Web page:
When our oldest kid was three, we put him to bed and then tucked his baby brother into his crib, closing each bedroom door softly so as not to wake them. The excitement of Christmas for the older one was more than enough to keep him awake later than we wanted, and my wife and I had things to do.
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Silently, carefully, we crept upstairs, pulled out the massive hidden box from the closet, and began separating the pieces and planks and screws and parts on the carpet of the living room. They were labeled well, which is more than I can say for all the Ikea furniture over the years, but with tired eyes and yawns interrupting every two minutes, the difficulty level of assembly grew incrementally harder as the night wore on.
I’m not the kind of superhero who can work with teensy screws and knots in individual threads past midnight anymore. My late nights got burned out early with all those crazy bus driving hours I did long before kids came into my life. Bedtime comes early in this household, and Christmas Eve should be no exception. But, alas, we wanted our kids to enjoy the magic of discovery in the morning, and nothing says wow like a huge fire station, complete with a treadmill, bunk bed, large screen TV, and basketball hoop for the little plastic figurines to enjoy.
As an aside, one of the greatest joys of having children for me has been that I finally get to buy all the toys I wanted as a kid.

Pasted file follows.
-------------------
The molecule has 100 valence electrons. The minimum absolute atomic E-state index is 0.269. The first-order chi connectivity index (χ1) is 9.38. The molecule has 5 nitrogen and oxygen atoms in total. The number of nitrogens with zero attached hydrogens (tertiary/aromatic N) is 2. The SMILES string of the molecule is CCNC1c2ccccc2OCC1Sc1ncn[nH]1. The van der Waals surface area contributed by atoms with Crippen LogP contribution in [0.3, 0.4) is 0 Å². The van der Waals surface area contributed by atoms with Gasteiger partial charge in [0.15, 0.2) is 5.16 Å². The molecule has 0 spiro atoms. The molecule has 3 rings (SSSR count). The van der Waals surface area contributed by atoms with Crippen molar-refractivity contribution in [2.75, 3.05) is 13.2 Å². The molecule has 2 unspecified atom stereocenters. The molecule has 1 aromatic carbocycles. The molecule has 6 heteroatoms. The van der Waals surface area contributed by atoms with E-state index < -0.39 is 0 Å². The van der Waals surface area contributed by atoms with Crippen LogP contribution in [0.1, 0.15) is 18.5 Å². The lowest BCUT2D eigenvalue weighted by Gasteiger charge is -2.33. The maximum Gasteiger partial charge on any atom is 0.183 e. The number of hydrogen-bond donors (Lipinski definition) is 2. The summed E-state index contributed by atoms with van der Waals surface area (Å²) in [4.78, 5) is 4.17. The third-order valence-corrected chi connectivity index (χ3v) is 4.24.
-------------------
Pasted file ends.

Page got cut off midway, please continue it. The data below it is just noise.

And man did I ever want a fire station like this!! I mean, it’s absolutely for the children to enjoy. Of course.
At one point the baby started fussing, and that woke up the older one, and we rushed to throw a blanket over the half-done creation on the floor as we attended to their needs. Babies settled, hearts thundering, we gave each other a “whew” look and got back to business.
Included in the kit were two little cars for the fire fighter dolls to drive. One was a white ambulance, the other was a red fire truck. Trust me when I say, nothing in the instructions said anything about batteries in the red fire truck, and no sooner did I have the wheels snapped onto that thing than I hit the secret button on the back and set off the wailing siren. It was LOUD. No other options presented themselves, so I threw my whole body over it, grabbing the nearby blanket to help smother the sound, and I cringed as we waited for the alarm bell to shut off.
My wife looked at me like I was the stupidest human being alive. Which was fair.
But that wasn’t the only night we went through such a crazy ritual. We assembled a fire station, a treehouse with forest critters, a play kitchen, a dollhouse, and several bicycles. We’ve filled stockings. We’ve exchanged Halloween and Easter candy for less-sugary treats or toys. I’ve snuck into their bedrooms countless nights to swap money for baby teeth.
Pro tip – It’s worth explaining to young children in loft beds that the Tooth Fairy cannot be expected to lug the weight of that huge tooth all the way down from their high-up bed, and it’s much more polite to leave it on their desk or dresser with a note and a big, colorful arrow drawn on paper to guide them to it. After all, Teeth Fairies are small, and tooths are heavy. This is basic physics.1
You see, when our kids were very, very small, my wife and I did the same thing that so many families do. We lied to them.
We talked about Santa bringing presents. We hyped up the Tooth Fairy. Casper visited after Halloween night, and Peter Rabbit left paw prints after Easter.
But that wasn’t all.
There were also stories about faeries, like the kind who live in the wild and wait to trick you and lure you in, or the ones who make rings of mushrooms in the green grass in spring. My wife has brought more than a few Irish tales into our kids’ upbringing, and I’m just as entranced by them as the boys are.